Garages to be demolished and replaced by homes or parking spaces

Posted On 15 Mar 2017 at 5:54 pm

Thirteen council-owned garages are to be demolished and replaced either with housing or on-street parking spaces.

Twelve of the garages are at the end of Dunster Close, in Hollingdean, and one is in Knoll Close, Hangleton.

They were described in a report as “low-demand and unviable garages which are uneconomical to bring up to modern standards”.

Their demolition was agreed members of Brighton and Hove City Council this afternoon (Wednesday 15 March) in a meeting at Hove Town Hall.

The Medical

The council’s Housing and New Homes Committee will be presented with a report on the options at its next meeting in June.

The report to the committee also said that, after a comprehensive review of all sites last year, a strategy for garages and car parks owned through the council’s Housing Revenue Account (HRA) would be brought before the committee later this year.

Former council leader Mary Mears said that when the Conservatives were running the council in 2010 it brought forward a full report on the prospect of using garage sites for housing.

Councillor Mears said: “Now we’re talking about a further review. There must be somewhere in this council a warehouse where we store policies and strategies. This has been going on for seven years.

Knoll Close


“We know where the sites are. They’ve been identified for many years. We can’t keep writing about and reading about it. We really need to be moving forward.”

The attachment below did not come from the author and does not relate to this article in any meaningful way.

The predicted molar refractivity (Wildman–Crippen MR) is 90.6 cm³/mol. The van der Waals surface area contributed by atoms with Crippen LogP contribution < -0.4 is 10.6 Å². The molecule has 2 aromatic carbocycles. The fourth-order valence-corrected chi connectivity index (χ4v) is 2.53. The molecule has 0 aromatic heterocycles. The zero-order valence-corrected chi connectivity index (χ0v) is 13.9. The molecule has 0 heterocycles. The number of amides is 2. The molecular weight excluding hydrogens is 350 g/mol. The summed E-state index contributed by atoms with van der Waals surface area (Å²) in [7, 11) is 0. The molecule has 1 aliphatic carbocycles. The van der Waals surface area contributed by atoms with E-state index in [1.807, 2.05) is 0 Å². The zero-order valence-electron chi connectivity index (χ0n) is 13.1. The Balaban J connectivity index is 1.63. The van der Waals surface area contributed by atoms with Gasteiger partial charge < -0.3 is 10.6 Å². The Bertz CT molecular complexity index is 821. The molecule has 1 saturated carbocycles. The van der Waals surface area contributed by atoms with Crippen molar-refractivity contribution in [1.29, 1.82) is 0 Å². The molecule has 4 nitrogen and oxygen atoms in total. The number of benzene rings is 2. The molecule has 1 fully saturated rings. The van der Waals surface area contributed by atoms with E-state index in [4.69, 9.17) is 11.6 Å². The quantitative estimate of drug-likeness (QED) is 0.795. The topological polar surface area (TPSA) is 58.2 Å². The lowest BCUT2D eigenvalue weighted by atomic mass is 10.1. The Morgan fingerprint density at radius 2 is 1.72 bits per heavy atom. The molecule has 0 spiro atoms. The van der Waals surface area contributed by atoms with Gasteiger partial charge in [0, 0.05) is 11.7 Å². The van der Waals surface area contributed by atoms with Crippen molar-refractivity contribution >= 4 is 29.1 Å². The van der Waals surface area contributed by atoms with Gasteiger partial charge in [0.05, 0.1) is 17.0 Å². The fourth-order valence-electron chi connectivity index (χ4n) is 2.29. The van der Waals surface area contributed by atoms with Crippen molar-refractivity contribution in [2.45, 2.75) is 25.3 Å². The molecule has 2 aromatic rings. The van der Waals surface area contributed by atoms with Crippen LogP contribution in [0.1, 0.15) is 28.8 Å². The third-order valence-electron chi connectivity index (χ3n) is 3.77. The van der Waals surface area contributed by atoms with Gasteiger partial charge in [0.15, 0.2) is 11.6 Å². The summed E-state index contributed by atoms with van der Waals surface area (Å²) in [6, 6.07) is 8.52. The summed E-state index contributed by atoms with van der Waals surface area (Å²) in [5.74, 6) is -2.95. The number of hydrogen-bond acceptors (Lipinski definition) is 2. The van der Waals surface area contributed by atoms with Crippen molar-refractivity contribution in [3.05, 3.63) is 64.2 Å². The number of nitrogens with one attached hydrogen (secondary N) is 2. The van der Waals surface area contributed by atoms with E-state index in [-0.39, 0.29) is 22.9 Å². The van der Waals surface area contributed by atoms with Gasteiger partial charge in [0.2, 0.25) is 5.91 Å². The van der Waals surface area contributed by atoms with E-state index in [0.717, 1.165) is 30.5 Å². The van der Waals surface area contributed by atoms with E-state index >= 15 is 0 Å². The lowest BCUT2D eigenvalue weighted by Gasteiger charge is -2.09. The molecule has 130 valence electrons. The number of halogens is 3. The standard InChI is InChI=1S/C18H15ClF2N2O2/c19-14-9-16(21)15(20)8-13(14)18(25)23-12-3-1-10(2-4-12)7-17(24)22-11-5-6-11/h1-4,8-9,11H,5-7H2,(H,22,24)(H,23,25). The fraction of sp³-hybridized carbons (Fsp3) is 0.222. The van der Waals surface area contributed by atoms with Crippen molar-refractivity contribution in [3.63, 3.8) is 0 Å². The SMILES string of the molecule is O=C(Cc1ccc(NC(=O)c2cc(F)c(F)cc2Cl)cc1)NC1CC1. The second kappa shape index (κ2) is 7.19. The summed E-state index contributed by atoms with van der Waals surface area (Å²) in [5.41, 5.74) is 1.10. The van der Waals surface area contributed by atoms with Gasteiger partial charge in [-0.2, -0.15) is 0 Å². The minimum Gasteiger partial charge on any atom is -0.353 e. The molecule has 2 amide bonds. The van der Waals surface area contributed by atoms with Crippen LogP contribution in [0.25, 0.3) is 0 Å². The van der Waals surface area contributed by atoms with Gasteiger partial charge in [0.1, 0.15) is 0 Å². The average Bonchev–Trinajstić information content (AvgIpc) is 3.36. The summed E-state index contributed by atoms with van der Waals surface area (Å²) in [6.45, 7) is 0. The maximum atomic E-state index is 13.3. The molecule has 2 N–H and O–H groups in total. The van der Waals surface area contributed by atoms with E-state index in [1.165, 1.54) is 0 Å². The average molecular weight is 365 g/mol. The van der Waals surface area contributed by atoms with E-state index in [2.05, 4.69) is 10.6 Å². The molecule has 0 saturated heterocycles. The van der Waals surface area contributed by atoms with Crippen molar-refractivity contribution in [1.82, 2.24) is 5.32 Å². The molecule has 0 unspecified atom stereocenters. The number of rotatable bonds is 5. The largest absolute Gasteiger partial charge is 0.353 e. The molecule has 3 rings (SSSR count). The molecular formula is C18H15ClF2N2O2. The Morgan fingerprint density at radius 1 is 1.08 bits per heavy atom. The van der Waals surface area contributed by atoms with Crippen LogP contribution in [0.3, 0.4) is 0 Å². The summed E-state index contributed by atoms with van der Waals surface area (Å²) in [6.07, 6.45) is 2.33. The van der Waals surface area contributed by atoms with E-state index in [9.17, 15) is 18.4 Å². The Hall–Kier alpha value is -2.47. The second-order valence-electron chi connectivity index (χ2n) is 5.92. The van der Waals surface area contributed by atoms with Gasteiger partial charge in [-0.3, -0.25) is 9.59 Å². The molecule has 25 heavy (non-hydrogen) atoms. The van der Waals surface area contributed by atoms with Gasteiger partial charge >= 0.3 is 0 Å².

She said that there was a housing crisis and she hoped that the council was not going to be given “another long-winded strategy report”.

Councillor Peter Atkinson praised council housing official Simon Pickles for his work on a garage site in Mile Oak where there was a restricted covenant on the land.

Councillor David Gibson said that he would be keener to see homes built on the two sites rather than on-street parking spaces for rent. He said: “We have got a housing crisis in the city.”

The options to be presented in June could include modular homes, self-build schemes or working with a housing co-op.

Councillor Mary Mears


In recommending demolition, the report said: “This will save the HRA the ongoing expenditure relating to the misuse of the sites, including fly-tipping.

“The Dunster Close site has been securely fenced off. The single garage in Knoll Close has been secured. There will be ongoing expenditure in keeping the sites secure.”

“There has been low demand for garages at these two sites and existing licensees have accepted transfers to other sites.

“At Dunster Close, prior to emptying, the rent loss owing to voids over the last five years was 55 per cent (£25,000 loss approximately).”

The report said that demolishing the garages would cost about £45,000, including removing asbestos at one site and carrying out an asbestos survey at the other.

At a housing panel meeting, one tenant told the council: “The Knoll Close garage is an eyesore, attracts fly-tipping and rats and should be demolished and the site made more attractive for residents, particularly those in the adjacent block of studio flats.”

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